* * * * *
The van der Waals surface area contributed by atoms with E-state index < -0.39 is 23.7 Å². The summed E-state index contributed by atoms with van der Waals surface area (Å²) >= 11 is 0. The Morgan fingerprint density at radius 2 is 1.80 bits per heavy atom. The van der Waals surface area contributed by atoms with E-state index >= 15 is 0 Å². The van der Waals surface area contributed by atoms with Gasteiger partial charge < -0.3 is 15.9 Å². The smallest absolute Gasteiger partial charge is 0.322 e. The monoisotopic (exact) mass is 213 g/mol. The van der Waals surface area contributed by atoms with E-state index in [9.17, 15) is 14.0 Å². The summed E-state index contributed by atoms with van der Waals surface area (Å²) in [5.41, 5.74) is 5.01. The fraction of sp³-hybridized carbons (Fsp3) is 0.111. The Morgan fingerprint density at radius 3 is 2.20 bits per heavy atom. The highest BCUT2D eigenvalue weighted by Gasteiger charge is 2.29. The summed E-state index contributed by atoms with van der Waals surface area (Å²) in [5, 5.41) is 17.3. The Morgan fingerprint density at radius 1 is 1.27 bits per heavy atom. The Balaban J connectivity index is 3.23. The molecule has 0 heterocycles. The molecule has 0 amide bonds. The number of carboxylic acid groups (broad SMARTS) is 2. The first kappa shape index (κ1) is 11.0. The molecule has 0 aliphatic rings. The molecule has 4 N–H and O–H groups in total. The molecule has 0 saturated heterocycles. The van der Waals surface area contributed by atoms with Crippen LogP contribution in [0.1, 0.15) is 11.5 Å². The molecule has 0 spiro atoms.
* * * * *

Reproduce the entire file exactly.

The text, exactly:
The van der Waals surface area contributed by atoms with E-state index < -0.39 is 23.7 Å². The summed E-state index contributed by atoms with van der Waals surface area (Å²) >= 11 is 0. The Morgan fingerprint density at radius 2 is 1.80 bits per heavy atom. The van der Waals surface area contributed by atoms with E-state index >= 15 is 0 Å². The van der Waals surface area contributed by atoms with Gasteiger partial charge < -0.3 is 15.9 Å². The smallest absolute Gasteiger partial charge is 0.322 e. The monoisotopic (exact) mass is 213 g/mol. The van der Waals surface area contributed by atoms with E-state index in [9.17, 15) is 14.0 Å². The summed E-state index contributed by atoms with van der Waals surface area (Å²) in [5.41, 5.74) is 5.01. The fraction of sp³-hybridized carbons (Fsp3) is 0.111. The Morgan fingerprint density at radius 3 is 2.20 bits per heavy atom. The highest BCUT2D eigenvalue weighted by Gasteiger charge is 2.29. The summed E-state index contributed by atoms with van der Waals surface area (Å²) in [5, 5.41) is 17.3. The Morgan fingerprint density at radius 1 is 1.27 bits per heavy atom. The Balaban J connectivity index is 3.23. The molecule has 0 heterocycles. The molecule has 0 amide bonds. The number of carboxylic acid groups (broad SMARTS) is 2. The first kappa shape index (κ1) is 11.0. The molecule has 0 aliphatic rings. The molecule has 4 N–H and O–H groups in total. The molecule has 0 saturated heterocycles. The van der Waals surface area contributed by atoms with Crippen LogP contribution in [0.1, 0.15) is 11.5 Å². The molecule has 0 spiro atoms.